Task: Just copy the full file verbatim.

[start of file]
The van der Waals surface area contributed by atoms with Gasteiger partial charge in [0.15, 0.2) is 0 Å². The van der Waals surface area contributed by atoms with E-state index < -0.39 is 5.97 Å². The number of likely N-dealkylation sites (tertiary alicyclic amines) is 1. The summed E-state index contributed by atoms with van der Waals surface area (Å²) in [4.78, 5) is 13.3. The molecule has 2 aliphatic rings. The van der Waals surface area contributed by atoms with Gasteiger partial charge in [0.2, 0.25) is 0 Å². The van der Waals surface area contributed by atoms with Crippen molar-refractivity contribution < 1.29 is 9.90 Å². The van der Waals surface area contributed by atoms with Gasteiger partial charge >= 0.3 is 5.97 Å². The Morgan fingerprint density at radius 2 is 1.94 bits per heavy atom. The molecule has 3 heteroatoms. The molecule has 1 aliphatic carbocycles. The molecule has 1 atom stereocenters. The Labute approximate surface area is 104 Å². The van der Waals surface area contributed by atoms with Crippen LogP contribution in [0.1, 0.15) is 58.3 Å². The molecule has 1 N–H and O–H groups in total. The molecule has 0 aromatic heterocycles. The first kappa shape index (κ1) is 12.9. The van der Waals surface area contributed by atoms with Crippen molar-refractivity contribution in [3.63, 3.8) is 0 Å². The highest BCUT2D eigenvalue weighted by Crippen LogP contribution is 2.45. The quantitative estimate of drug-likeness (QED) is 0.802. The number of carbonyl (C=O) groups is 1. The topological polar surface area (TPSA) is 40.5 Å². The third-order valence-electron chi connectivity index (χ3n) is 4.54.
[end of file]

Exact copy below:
The van der Waals surface area contributed by atoms with Gasteiger partial charge in [0.15, 0.2) is 0 Å². The van der Waals surface area contributed by atoms with E-state index < -0.39 is 5.97 Å². The number of likely N-dealkylation sites (tertiary alicyclic amines) is 1. The summed E-state index contributed by atoms with van der Waals surface area (Å²) in [4.78, 5) is 13.3. The molecule has 2 aliphatic rings. The van der Waals surface area contributed by atoms with Gasteiger partial charge in [0.2, 0.25) is 0 Å². The van der Waals surface area contributed by atoms with Crippen molar-refractivity contribution < 1.29 is 9.90 Å². The van der Waals surface area contributed by atoms with Gasteiger partial charge >= 0.3 is 5.97 Å². The Morgan fingerprint density at radius 2 is 1.94 bits per heavy atom. The molecule has 3 heteroatoms. The molecule has 1 aliphatic carbocycles. The molecule has 1 atom stereocenters. The Labute approximate surface area is 104 Å². The van der Waals surface area contributed by atoms with Crippen LogP contribution in [0.1, 0.15) is 58.3 Å². The molecule has 1 N–H and O–H groups in total. The molecule has 0 aromatic heterocycles. The first kappa shape index (κ1) is 12.9. The van der Waals surface area contributed by atoms with Crippen molar-refractivity contribution in [3.63, 3.8) is 0 Å². The highest BCUT2D eigenvalue weighted by Crippen LogP contribution is 2.45. The quantitative estimate of drug-likeness (QED) is 0.802. The number of carbonyl (C=O) groups is 1. The topological polar surface area (TPSA) is 40.5 Å². The third-order valence-electron chi connectivity index (χ3n) is 4.54.